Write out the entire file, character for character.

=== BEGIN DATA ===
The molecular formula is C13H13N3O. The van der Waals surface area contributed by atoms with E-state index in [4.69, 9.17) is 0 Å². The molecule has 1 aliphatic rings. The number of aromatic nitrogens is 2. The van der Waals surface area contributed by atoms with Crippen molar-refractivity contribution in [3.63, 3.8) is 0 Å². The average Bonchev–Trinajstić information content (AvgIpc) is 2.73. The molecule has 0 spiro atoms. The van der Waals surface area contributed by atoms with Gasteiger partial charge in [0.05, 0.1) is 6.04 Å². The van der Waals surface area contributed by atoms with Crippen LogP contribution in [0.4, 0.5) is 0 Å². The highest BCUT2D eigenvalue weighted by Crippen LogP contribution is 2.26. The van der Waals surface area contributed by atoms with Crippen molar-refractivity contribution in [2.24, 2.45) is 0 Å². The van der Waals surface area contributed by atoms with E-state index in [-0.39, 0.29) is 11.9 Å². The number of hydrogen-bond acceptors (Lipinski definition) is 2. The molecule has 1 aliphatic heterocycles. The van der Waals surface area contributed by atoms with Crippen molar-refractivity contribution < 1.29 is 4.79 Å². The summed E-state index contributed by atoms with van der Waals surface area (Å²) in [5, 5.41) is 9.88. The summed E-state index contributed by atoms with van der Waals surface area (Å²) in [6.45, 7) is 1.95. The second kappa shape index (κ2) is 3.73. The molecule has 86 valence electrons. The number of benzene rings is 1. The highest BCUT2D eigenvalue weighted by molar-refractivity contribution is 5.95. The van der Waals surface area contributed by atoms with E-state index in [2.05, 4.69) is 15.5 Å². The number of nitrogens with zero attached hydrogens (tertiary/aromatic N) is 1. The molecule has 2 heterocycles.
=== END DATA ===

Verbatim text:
The molecular formula is C13H13N3O. The van der Waals surface area contributed by atoms with E-state index in [4.69, 9.17) is 0 Å². The molecule has 1 aliphatic rings. The number of aromatic nitrogens is 2. The van der Waals surface area contributed by atoms with Crippen molar-refractivity contribution in [3.63, 3.8) is 0 Å². The average Bonchev–Trinajstić information content (AvgIpc) is 2.73. The molecule has 0 spiro atoms. The van der Waals surface area contributed by atoms with Gasteiger partial charge in [0.05, 0.1) is 6.04 Å². The van der Waals surface area contributed by atoms with Crippen LogP contribution in [0.4, 0.5) is 0 Å². The highest BCUT2D eigenvalue weighted by Crippen LogP contribution is 2.26. The van der Waals surface area contributed by atoms with Crippen molar-refractivity contribution in [2.24, 2.45) is 0 Å². The van der Waals surface area contributed by atoms with E-state index in [-0.39, 0.29) is 11.9 Å². The number of hydrogen-bond acceptors (Lipinski definition) is 2. The molecule has 1 aliphatic heterocycles. The van der Waals surface area contributed by atoms with Crippen molar-refractivity contribution < 1.29 is 4.79 Å². The summed E-state index contributed by atoms with van der Waals surface area (Å²) in [5, 5.41) is 9.88. The summed E-state index contributed by atoms with van der Waals surface area (Å²) in [6.45, 7) is 1.95. The second kappa shape index (κ2) is 3.73. The molecule has 86 valence electrons. The number of benzene rings is 1. The highest BCUT2D eigenvalue weighted by molar-refractivity contribution is 5.95. The van der Waals surface area contributed by atoms with E-state index in [2.05, 4.69) is 15.5 Å². The number of nitrogens with zero attached hydrogens (tertiary/aromatic N) is 1. The molecule has 2 heterocycles.